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Vending machines under microscope amid concerns

Educators and nutrition experts have long debated whether schools should earn money from lucrative contracts with soft drink companies.

Their sugar- and caffeine-laden products are popular with teens even if they are not the healthiest choices.

In Citrus the issue surfaced again recently as the School Board prepared to approve the annual high school requests that allow the machines to stay on all day. Board member Pat Deutschman raised a question about whether, in the current atmosphere of worrying about student health, the vending machine philosophy should be discussed.

No one moved to do that, but school superintendent David Hickey said he is looking at the vending machines that provide soft drinks, juices and water in the county's three high schools anyway.

The issue is not simple. Those machines provide big money to the high schools.

At Citrus High, the five-year contract with Coca-Cola will bring in an estimated $88,000 in benefits ranging from scoreboards to promotional items to scholarships. The school sells about $500 worth of drinks a month from vending machines, according to principal Mike Mullen.

The numbers are higher at Crystal River High School, where the current three-year Coke contract will provide an estimated $138,950 in benefits to the school. In addition to $33,000 in scoreboards, the contract provides commissions from the approximately $1,200 in vending machine sales each month and a $5,000 upfront payment to the school each year.

The money pays for a wide variety of items ranging from yearbooks, caps and gowns and pictures for students who cannot otherwise afford them, to homecoming activities. The dollars pay for diplomas and covers and provide money for the Relay for Life.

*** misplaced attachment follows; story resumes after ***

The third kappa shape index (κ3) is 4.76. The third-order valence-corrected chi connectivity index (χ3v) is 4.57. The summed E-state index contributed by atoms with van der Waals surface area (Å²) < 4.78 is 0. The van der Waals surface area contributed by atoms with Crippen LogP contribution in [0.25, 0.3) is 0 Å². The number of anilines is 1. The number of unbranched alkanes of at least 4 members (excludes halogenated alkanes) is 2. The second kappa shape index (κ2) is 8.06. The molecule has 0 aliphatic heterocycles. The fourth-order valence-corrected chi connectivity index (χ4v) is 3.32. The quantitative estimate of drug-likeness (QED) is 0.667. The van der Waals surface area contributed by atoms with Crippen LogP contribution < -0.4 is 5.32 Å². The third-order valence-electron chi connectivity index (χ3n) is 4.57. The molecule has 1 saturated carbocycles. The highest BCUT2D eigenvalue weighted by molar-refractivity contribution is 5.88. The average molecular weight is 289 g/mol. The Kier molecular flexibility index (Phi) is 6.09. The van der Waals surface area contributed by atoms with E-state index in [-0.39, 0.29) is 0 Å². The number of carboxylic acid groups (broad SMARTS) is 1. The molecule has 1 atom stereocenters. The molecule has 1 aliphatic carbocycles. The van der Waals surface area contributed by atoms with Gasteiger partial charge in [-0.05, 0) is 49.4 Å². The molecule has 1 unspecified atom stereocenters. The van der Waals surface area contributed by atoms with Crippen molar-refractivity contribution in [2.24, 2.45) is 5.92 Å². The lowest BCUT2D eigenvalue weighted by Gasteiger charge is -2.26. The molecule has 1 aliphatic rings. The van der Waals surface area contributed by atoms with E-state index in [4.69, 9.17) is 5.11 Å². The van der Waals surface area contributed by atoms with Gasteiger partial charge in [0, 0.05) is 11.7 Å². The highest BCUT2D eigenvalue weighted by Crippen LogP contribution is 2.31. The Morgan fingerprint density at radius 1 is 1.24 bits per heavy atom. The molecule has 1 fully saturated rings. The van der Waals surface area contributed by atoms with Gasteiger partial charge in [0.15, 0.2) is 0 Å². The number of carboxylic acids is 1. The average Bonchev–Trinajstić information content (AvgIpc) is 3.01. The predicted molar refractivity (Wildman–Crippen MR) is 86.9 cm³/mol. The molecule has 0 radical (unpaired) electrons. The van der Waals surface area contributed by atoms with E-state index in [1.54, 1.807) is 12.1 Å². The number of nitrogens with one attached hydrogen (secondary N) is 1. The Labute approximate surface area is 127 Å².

The money also bought $9,000 worth of utility vehicles used on the campus, a $3,600 grill and $8,000 worth of picnic tables and umbrellas.

Still, Steve Myers, Crystal River High principal, said he would not be opposed if some restrictions needed to be in place on the machines to cut down on the sugar-laden alternatives. He has organized a group at his school, led by his health academy coordinator, Judy Powell, that is examining adding vending machines offering healthy snack alternatives.

"We want healthy kids here," he said.

At Citrus High, water is a top seller, Mullen said. Part of that could be because water is allowed in classrooms, but soft drinks are not. In fact, water is more and more a fact of life in schools because research has shown that children learn better when they are properly hydrated.

The same is true of athletes, and Mullen said they do much better on the practice field after school if they have kept hydrated during the school day.

"I think kids are smarter than we may give them credit for," Mullen said. They might make good food choices if healthy items are offered.

Still, Mullen said the messages sent to students and to educators are mixed. While a state task force on obesity is preparing recommendations to increase the amount of physical education students will need to take, the Legislature last year approved new graduation requirements that dropped physical education altogether for some students.

And then there is the battle against the culture.

"A lot of kids don't get off the couch once they get home," Mullen said. "It's a fast-food generation, and working parents just aren't cooking good, balanced meals."

At Lecanto High, the three-year Coke contract is expected to bring in $144,000, according to principal Kelly Tyler. Without that money, the school would struggle to find another way to pay for a wide variety of items, from scoreboards to scholarships, he said.

He said that it might send a mixed message to students.

"It's very difficult for us to legislate issues like this," Tyler said. "Are we sending a mixed message, well maybe, but it's the same mixed message society is sending . . . You have a choice."

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